“Now,” Tony said, “Players come down in shape, we play 30 games and
there are more services required. Sometimes, there are two games a day.
It is a little more intense than it used to be.”
“I have been fortunate that I’ve worked in all three facilities that
we’ve been in: Sun City, Chandler and here in Maryvale.You look at the
progression, even just in our area, at the space we’ve had and what
we’ve provided. In Sun City, we had a very tiny equipment room, but you
made it work, you adjusted things. We didn’t provide as much stuff for
the guys. Then we moved to Chandler and it was a little bigger, but now
we have this space, which is twice as big and we’ve already outgrown it
into renting storage facilities to house a lot of the equipment,” Tony
Just like the rest of us, there is no offseason for Tony Migliaccio and
Starting in January, trucks will leave Milwaukee bringing
everything down to set up for camp. Tony and his staff will arrive, help
take part in the Brewers Fantasy Camp, work through Spring Training and
then travel back to Milwaukee for Opening Day and play through the
summer. Then when all the games are done, while their hours are a little
more regular and they have weekends free, they still have to prepare
for the following year, taking inventory, working on the budget, and
Tony also travels with the team.
“I do 90% of the travel. I made every trip for probably about 15 or 16
years and then, 10 to12 years ago, we started breaking up the trips a
little bit so Visiting Clubhouse Manager Phil Rozewicz or Home Clubhouse
Assistant Jason Shawger will make a trip or two. Out of Spring
Training, I will pretty much stay with the team throughout the first
month of April and wait until the middle or end of May to take a trip
off to stay at home, catch up in the office and at home,” Tony said.
In his job, Tony also has to be prepared for anything.
“When we travel throughout the year, part of our extra equipment stock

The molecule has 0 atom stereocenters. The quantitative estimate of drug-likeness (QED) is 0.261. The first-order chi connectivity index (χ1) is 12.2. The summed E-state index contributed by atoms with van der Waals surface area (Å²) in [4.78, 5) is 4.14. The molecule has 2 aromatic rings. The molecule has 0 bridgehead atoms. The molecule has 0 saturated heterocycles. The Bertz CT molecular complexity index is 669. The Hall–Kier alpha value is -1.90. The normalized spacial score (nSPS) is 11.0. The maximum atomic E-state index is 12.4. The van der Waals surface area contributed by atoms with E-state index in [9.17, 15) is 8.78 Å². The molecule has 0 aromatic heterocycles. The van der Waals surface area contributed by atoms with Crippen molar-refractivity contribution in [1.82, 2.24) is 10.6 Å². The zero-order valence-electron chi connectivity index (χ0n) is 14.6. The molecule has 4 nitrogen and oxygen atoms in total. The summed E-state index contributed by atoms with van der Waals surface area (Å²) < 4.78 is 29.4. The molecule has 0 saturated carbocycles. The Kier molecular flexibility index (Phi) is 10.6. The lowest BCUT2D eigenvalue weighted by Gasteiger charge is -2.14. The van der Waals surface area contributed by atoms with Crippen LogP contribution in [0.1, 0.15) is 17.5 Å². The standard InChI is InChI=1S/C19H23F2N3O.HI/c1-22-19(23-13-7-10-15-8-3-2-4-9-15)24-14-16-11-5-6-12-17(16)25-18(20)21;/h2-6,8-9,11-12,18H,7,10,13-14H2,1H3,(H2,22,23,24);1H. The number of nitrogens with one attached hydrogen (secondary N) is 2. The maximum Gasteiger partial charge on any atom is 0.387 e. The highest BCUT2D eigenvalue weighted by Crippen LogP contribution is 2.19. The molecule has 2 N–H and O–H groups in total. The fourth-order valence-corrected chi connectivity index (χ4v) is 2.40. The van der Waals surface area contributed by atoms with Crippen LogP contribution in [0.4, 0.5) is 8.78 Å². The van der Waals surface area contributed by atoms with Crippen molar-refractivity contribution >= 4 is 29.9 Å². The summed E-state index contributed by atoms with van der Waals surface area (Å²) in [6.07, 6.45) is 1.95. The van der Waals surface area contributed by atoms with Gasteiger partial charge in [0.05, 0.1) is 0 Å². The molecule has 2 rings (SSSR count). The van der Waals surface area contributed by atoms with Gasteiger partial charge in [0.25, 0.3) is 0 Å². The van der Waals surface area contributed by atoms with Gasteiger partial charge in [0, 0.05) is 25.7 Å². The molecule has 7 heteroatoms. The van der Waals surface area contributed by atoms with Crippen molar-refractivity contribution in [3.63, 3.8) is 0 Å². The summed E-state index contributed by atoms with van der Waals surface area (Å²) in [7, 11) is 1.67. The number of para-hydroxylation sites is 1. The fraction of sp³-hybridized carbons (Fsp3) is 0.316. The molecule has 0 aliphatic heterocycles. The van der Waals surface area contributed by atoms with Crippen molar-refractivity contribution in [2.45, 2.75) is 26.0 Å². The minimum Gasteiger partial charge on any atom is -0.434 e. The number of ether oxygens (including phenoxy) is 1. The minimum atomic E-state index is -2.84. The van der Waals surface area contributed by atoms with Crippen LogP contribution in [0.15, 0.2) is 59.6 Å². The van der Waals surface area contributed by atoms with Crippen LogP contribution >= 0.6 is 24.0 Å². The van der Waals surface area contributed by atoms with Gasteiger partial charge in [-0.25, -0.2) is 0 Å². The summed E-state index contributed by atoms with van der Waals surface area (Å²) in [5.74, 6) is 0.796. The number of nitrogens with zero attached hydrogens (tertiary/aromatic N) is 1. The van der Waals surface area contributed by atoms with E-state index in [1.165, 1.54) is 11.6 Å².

is carrying blank jerseys and numbers, everything you need to make a
jersey. In each city, we have a reciprocal relationship with the
visiting clubhouse staff that take care of us. They have a seamstress on
hand that they work with so if we get into San Diego late one night and
Vice President-Assistant General Manager Gord Ash calls and says ‘Hey,
we’re bringing up so-and-so,’ I can get to the park early that morning,
pull out everything I need, call our contact, have them come out and put
our jersey together within a couple hours,” he explained.
“Knock on wood, we’ve always got it there in time. I have heard there
have been situations with some teams where they make a move so quickly
that they have to have a player wear a jersey with another name on the
back just to get out there on the field. We’ve been lucky where its
worked out. That’s one great thing about Majestic Athletic being the
licensee and having all of the team for uniforms–they have a good bank
of knowledge as to everyone’s sizes.”
Tony takes extra precautions to be prepared and make sure he’s ready for
anything. When it became likely that we would make the trade for CC
Sabathia in 2008, it was Fourth of July weekend and he knew that
Majestic shuts down for the holidays. Knowing CC’s size and that he had
such unique specs on his gear, Tony took the initiative to order his
uniforms the week before, to have them on hand just in case.
“I figured hey, you know what, if we don’t make the trade, it will be a collector’s item. It all worked out,” he recalled.
Speaking of 2008, making the Postseason that year ranks in the top 10 of Tony’s favorite memories in his time with the Club.
“It pretty neat, the way it came down to the last day.The way it played out was pretty cool,” he said.
“I was also fortunate to be around during the World Series in the early
’80s. I was a young kid then,” Tony said. “Molitor’s 39-game hitting
streak was pretty neat, Robin’s 3000th hit, 1987, that whole start of
winning 13 in a row, Nieves throwing a no-hitter. That was a pretty
unique thing, to start off that hot,” he said.
It was great catching up with Tony and taking a tour of his world, but
with his phone buzzing during our interview and guys stopping him along
the way, I knew I had to let him get back to work.
Here’s to hoping the 2011 season makes Tony’s list of favorite memories!